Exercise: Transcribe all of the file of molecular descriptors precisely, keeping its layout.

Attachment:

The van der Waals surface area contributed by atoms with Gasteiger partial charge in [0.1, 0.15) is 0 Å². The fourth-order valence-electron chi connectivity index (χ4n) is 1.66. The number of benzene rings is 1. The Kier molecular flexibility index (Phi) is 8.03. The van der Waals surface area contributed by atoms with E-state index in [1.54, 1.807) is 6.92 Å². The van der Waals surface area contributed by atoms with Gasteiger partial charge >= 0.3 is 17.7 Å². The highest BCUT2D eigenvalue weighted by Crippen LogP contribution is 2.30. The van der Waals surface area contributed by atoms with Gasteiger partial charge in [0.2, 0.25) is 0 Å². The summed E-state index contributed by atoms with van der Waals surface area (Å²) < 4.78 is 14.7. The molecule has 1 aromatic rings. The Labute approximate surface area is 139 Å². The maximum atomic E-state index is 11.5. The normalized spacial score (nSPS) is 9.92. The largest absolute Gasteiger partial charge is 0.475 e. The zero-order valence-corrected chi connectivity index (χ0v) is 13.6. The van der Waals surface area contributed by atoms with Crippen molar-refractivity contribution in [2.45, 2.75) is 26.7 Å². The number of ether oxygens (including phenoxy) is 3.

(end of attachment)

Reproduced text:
The van der Waals surface area contributed by atoms with Gasteiger partial charge in [0.1, 0.15) is 0 Å². The fourth-order valence-electron chi connectivity index (χ4n) is 1.66. The number of benzene rings is 1. The Kier molecular flexibility index (Phi) is 8.03. The van der Waals surface area contributed by atoms with E-state index in [1.54, 1.807) is 6.92 Å². The van der Waals surface area contributed by atoms with Gasteiger partial charge >= 0.3 is 17.7 Å². The highest BCUT2D eigenvalue weighted by Crippen LogP contribution is 2.30. The van der Waals surface area contributed by atoms with Gasteiger partial charge in [0.2, 0.25) is 0 Å². The summed E-state index contributed by atoms with van der Waals surface area (Å²) < 4.78 is 14.7. The molecule has 1 aromatic rings. The Labute approximate surface area is 139 Å². The maximum atomic E-state index is 11.5. The normalized spacial score (nSPS) is 9.92. The largest absolute Gasteiger partial charge is 0.475 e. The zero-order valence-corrected chi connectivity index (χ0v) is 13.6. The van der Waals surface area contributed by atoms with Crippen molar-refractivity contribution in [2.45, 2.75) is 26.7 Å². The number of ether oxygens (including phenoxy) is 3.